Eventually, both Atticus and Susan call together all their suspects and point out the reasons each would have for committing the crimes, as well as why they were all innocent – except for when the true culprits are exposed.  Once Susan’s crime is solved, she does go back over the original book and pointed out the many clues that had been included in the text – none of which I picked up on!

I enjoyed reading this story a great deal, both because of the Agatha Christie overtones, and the fact that you get a second mystery right in the middle of the main book!  While I did feel that Atticus Pünd’s story was much more interesting (there were many more twist and turns than there were in Susan’s story), I did love seeing all the clues pointed out at the end.

Disclaimer:  I received a digital advanced reader's copy of Moonflower Murders from NetGalley in exchange for this review


Friday, June 26, 2020

Poppy is the nanny everyone wants: young, fun and eager to please.  She enjoys most perks of the job, and when the story opens she is on vacation with the family she works for in Ibiza.  Even pliable Poppy has a breaking point, however, and when her boss is six hours late in returning home, Poppy has the audacity to express that this is unfair to both her and the children she's taking care of.  When she's unceremoniously fired and thrown out in the middle of the night, she goes to a local bar to drown her sorrows.  It's there she meets the mysterious Drew in The Truth Hurts.  It was at this point that I wondered if I was going to be reading about a romance or a serial killer.  Time would tell . . .

Drew is around 15 years older than Poppy, and he establishes an immediate connection with her.   Their whirlwind romance ends up with them getting married after only knowing each other for four weeks.  Part of their courtship involves an agreement that they will not ask each other about the past  -- they will both only live in the present.  As Poppy has some skeletons in her closet, she readily agrees.  Before they return to England, Drew buys an enormous house for them to live in.  Poppy is thrilled by this turn of events, but once they arrive at the house, she begins to have misgivings.  The house, while large and expensive, has an oppressive feel to it.  The locals are also not very friendly.  Once Poppy tells people where they live, the reactions she gets range from frosty to downright hostile.  While Drew goes off to work every day, Poppy is left all alone in the big, isolated house.  She soon has her equally flighty best friend, Gina, come to stay.  Gina and Drew seem to take a dislike to each other on sight, but they have a cordial enough relationship.  When Drew invites several old friends and their wives over for a weekend house party, Poppy once again feels some unease.  Are there secrets being kept from her, or is she just being young and overly sensitive?

The "now" events in the story alternate with "before" chapters.  In the earlier chapters, Poppy is living in as a nanny with a family she adores.  She thinks of the mother in the family, Caroline, as more of a friend than an employer, and Caroline's three children adore her.  So why is she working for a different family in Ibiza???

The action in the story never flagged, although I did wonder how Poppy could be so unconcerned with the reactions of the people in town or with finding out about Drew's background.  They had agreed to never talk to each other about their pasts, but it would seem Poppy would at least do some research online.  Then again, she didn't really have a family to turn to for help and she wasn't at all looking forward to trying to find another nannying position, so I guess she was afraid to rock the boat.  The book did have an unexpected twist at the end, so I was very happy that the story didn't have a predictable, tidy ending.

I received an advanced copy of The Truth Hurts from NetGalley in exchange for this review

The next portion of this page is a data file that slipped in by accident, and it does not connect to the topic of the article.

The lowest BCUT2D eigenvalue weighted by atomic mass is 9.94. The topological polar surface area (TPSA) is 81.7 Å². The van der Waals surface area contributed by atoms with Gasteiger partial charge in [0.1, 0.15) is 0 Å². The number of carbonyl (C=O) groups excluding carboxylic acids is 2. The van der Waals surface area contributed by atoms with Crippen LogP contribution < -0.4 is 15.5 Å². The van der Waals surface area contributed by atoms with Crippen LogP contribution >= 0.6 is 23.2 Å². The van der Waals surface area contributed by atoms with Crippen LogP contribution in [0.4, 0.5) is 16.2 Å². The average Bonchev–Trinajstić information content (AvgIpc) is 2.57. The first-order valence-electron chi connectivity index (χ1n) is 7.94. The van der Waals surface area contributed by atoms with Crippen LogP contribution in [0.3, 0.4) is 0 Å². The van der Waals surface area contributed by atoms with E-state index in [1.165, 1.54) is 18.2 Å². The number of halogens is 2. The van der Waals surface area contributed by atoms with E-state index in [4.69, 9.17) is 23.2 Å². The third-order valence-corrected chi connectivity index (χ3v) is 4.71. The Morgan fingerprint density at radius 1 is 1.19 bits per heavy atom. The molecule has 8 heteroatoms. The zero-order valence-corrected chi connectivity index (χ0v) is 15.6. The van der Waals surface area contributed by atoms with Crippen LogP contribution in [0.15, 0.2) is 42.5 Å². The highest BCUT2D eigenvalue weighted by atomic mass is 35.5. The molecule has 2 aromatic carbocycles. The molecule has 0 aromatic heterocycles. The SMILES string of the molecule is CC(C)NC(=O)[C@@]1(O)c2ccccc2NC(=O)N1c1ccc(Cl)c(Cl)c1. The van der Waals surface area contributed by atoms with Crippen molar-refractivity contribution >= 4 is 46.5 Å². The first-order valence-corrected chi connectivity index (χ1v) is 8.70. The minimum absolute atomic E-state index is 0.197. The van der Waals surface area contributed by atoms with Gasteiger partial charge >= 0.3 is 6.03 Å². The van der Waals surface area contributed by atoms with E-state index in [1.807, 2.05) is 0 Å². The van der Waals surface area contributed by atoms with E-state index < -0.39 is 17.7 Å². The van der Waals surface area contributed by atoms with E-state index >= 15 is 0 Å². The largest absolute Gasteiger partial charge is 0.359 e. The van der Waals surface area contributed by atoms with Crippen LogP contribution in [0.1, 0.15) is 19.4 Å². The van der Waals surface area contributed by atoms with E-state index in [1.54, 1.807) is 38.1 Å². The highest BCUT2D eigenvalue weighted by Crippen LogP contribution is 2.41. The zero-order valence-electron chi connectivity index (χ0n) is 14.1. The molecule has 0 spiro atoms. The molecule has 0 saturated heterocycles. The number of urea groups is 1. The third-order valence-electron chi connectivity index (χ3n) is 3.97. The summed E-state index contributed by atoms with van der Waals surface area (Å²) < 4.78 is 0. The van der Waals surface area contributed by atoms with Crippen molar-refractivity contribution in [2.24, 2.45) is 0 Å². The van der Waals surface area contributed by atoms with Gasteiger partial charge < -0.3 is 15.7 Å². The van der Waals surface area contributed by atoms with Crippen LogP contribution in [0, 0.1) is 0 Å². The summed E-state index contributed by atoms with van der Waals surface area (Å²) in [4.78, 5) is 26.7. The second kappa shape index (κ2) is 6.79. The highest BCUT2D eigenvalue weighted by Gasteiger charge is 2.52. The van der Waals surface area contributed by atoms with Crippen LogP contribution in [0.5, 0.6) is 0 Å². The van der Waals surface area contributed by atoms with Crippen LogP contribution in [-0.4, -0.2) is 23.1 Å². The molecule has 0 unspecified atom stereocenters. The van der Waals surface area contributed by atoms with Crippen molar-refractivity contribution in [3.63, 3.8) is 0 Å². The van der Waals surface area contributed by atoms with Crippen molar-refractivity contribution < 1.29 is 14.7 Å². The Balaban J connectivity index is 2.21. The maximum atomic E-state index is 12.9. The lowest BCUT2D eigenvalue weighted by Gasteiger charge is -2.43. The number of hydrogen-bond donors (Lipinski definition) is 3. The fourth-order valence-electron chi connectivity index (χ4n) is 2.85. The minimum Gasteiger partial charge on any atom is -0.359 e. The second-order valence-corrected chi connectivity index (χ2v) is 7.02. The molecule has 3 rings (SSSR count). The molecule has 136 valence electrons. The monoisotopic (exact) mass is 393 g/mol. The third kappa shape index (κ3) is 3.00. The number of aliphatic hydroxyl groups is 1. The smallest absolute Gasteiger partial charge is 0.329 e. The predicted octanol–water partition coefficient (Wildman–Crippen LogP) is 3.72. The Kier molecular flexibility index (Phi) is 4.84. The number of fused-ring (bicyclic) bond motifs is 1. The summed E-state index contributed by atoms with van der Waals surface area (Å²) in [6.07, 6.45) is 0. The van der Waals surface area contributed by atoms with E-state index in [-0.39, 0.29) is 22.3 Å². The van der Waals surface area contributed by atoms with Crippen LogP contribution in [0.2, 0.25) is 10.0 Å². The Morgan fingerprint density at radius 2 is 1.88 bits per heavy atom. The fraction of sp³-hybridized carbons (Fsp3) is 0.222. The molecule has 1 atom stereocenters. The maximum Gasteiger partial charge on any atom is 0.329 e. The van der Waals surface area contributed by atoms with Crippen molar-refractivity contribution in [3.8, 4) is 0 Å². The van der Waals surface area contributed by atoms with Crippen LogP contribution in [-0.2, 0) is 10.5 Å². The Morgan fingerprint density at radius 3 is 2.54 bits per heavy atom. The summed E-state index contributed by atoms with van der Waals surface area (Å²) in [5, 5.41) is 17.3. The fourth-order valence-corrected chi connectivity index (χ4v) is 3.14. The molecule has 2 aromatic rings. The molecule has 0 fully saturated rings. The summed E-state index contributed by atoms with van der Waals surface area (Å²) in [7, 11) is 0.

Saturday, May 30, 2020

With the success of the first season of Serial, interest in true crime podcasts exploded. I myself am a huge fan of the genre, and never miss an episode of True Crime All the Time, My Favorite Murder, Casefile or Murder Mile (among many others).  I was interested to read The Night Swim, because the main character, Rachel Krall is a true crime podcaster.  Her podcast, Guilty or Not Guilty, has gained a cult following and made her a star, although she guards her identity and no one really knows what she looks like.  That's why, when she goes to the town of Neapolis, North Carolina, to cover a court case for her the new season of her show, she is unnerved when notes begin appearing on her car begging her to investigate a suspicious death from long ago.

The current case that Rachel is covering involves a rape trial.  In a case based loosely on a recent well-known event, a star athlete from a well-connected local family has been charged with assaulting a local high school girl.  He denies the charges, and the town is split among those who support the young man, and those who believe the young woman.  Rachel is attending the trial and then summarizing it daily on her podcast.  Her usual sidekick Pete (the Steven! of the set-up, if you will) has been hospitalized after an accident, so she is working alone.

After the success of her podcast, many people have reached out to Rachel to ask for help in investigating murders and disappearances of their loved ones.  The requests have become so overwhelming that form letters are sent out to those who write in, offering sympathy but little else.  So when notes begin appearing for Rachel, on her car and at her hotel, she is unnerved . . . but also intrigued.  The writer asks Rachel to investigate the death of her sister some 25 years ago in the same town where Rachel finds herself for the trial.  The story moves between the current rape trial and the story of the dead girl from the past.  Hannah, the younger sister of the dead girl, tells her own story in alternating chapters:  how her sister Jenny died, how Jenny’s death devastated her family, and how she’s never stopped trying to get justice for her dead sister.

The events, mirrored on similar incidents that have been in the news recently, helped to give the book a real sense of timeliness.  It is uncomfortable reading about the abuse of some of the young women in the story, but the attitudes and divisions in the small town mirror what goes on all too often in situations where the misdeeds of some are covered up or excused by those with the power to do so.